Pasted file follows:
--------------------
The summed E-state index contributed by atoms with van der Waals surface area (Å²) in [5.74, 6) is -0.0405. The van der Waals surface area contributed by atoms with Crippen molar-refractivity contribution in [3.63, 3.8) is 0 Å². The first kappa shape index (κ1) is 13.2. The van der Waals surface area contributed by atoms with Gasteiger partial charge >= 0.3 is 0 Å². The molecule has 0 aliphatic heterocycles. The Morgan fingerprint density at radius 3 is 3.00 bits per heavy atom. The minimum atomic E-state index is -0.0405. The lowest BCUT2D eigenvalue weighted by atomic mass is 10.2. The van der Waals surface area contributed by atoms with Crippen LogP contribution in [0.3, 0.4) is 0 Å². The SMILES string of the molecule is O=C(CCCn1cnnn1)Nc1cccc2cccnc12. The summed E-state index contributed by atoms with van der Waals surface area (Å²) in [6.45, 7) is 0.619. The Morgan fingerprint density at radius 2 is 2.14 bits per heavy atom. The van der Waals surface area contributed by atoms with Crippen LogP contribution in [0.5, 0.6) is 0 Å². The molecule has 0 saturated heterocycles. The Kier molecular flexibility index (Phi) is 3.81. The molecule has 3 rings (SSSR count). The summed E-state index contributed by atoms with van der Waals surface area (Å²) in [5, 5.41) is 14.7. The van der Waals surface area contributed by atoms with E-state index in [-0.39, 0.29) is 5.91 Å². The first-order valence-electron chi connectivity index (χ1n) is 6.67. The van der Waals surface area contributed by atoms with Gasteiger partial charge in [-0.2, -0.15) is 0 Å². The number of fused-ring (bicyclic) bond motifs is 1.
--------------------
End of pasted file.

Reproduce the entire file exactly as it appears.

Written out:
The summed E-state index contributed by atoms with van der Waals surface area (Å²) in [5.74, 6) is -0.0405. The van der Waals surface area contributed by atoms with Crippen molar-refractivity contribution in [3.63, 3.8) is 0 Å². The first kappa shape index (κ1) is 13.2. The van der Waals surface area contributed by atoms with Gasteiger partial charge >= 0.3 is 0 Å². The molecule has 0 aliphatic heterocycles. The Morgan fingerprint density at radius 3 is 3.00 bits per heavy atom. The minimum atomic E-state index is -0.0405. The lowest BCUT2D eigenvalue weighted by atomic mass is 10.2. The van der Waals surface area contributed by atoms with Crippen LogP contribution in [0.3, 0.4) is 0 Å². The SMILES string of the molecule is O=C(CCCn1cnnn1)Nc1cccc2cccnc12. The summed E-state index contributed by atoms with van der Waals surface area (Å²) in [6.45, 7) is 0.619. The Morgan fingerprint density at radius 2 is 2.14 bits per heavy atom. The van der Waals surface area contributed by atoms with Crippen LogP contribution in [0.5, 0.6) is 0 Å². The molecule has 0 saturated heterocycles. The Kier molecular flexibility index (Phi) is 3.81. The molecule has 3 rings (SSSR count). The summed E-state index contributed by atoms with van der Waals surface area (Å²) in [5, 5.41) is 14.7. The van der Waals surface area contributed by atoms with E-state index in [-0.39, 0.29) is 5.91 Å². The first-order valence-electron chi connectivity index (χ1n) is 6.67. The van der Waals surface area contributed by atoms with Gasteiger partial charge in [-0.2, -0.15) is 0 Å². The number of fused-ring (bicyclic) bond motifs is 1.